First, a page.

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Telegraph


Benjamin Franklin, an American who is famous for his interesting and useful inventions, published his ideas about electricity in 1752. Scientists in many countries became interested in this wonderful from of energy. They wanted to find the answer to a very important question: could the electricity be used to develop a fast, efficient system of long-distance communication? Experiments proved that electricity could travel instantly over a very long piece of wire. But a note that was written on a piece of paper couldn’t be put into a wire. How could electricity be used to send a message? A Danish scientist discovered that electricity could move a needle from left to right and that the needle could be pointed at letters on piece of paper. Then a German government worker made up a code system that could be used with an electric needle. In 1837 two English scientists sent a message by electric telegraph for a distance of more than 1.6 kilometers.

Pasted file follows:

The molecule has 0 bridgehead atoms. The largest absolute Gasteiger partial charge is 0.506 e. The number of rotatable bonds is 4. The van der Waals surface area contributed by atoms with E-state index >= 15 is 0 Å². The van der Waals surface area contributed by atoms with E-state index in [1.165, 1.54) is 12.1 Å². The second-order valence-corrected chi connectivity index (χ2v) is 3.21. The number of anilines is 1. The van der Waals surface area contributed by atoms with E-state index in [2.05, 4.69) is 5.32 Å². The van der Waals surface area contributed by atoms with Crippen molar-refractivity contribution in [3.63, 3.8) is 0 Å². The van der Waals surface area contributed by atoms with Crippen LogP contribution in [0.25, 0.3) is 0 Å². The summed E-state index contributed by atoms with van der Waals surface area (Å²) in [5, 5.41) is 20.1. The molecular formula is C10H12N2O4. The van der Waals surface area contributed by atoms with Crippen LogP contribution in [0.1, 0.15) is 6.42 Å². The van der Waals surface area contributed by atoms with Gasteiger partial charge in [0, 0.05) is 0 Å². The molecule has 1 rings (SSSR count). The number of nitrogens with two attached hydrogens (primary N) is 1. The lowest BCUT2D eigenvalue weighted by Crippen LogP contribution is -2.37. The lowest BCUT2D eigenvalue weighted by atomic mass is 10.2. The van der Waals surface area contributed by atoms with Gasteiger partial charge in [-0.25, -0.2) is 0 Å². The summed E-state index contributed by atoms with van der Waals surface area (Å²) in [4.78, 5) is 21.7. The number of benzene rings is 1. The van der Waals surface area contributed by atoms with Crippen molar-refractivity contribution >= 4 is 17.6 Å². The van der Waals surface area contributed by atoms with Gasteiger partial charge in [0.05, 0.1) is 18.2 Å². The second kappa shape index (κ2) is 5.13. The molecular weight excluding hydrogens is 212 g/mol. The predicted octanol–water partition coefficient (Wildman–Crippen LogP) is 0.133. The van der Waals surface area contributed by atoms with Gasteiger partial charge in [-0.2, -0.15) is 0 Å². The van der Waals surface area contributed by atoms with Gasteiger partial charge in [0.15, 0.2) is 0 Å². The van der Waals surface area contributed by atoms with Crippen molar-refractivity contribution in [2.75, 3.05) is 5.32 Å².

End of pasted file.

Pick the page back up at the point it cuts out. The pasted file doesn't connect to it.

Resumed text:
Samuel Morse, an American portrait painter, was experimenting with an electric telegraph too. At first he connected a pencil to an electric wire. When the electricity came through the wire the pencil made wavy lines. Then Morse invented a code that used dots and dashes for the letters of the alphabet. Finally, he discovered that telegraph messages did not have to be written, they could be sent in sound.

On May 24,1844, the first long-distance message was sent by telegraph for 64 kilometers.

Telegraph companies were formed in many cities. By 1861 telegraph wires stretched from the Atlantic to the Pacific. In Europe too, Samuel Morse’s system became popular.

But telegraph wires couldn’t be hung over an ocean. Messages to and from Europe had to be sent by ship-a journey of two or three weeks. A new method was needed.

The Atlantic Telegraph Company which was organized in 1856, wanted to try to lay a cable on the floor of the Atlantic Ocean.

The 4,000-kilometer cable broke three times. Each time a new cable had to be made. Finally, on July 27, 1866, the first transatlantic message was sent from Newfoundland to Ireland.

Later cables were laid to Central and South America. After 1900 transpacific cables were laid to Asia and Australia. At last and business information could be sent instantly to almost every country in the world.


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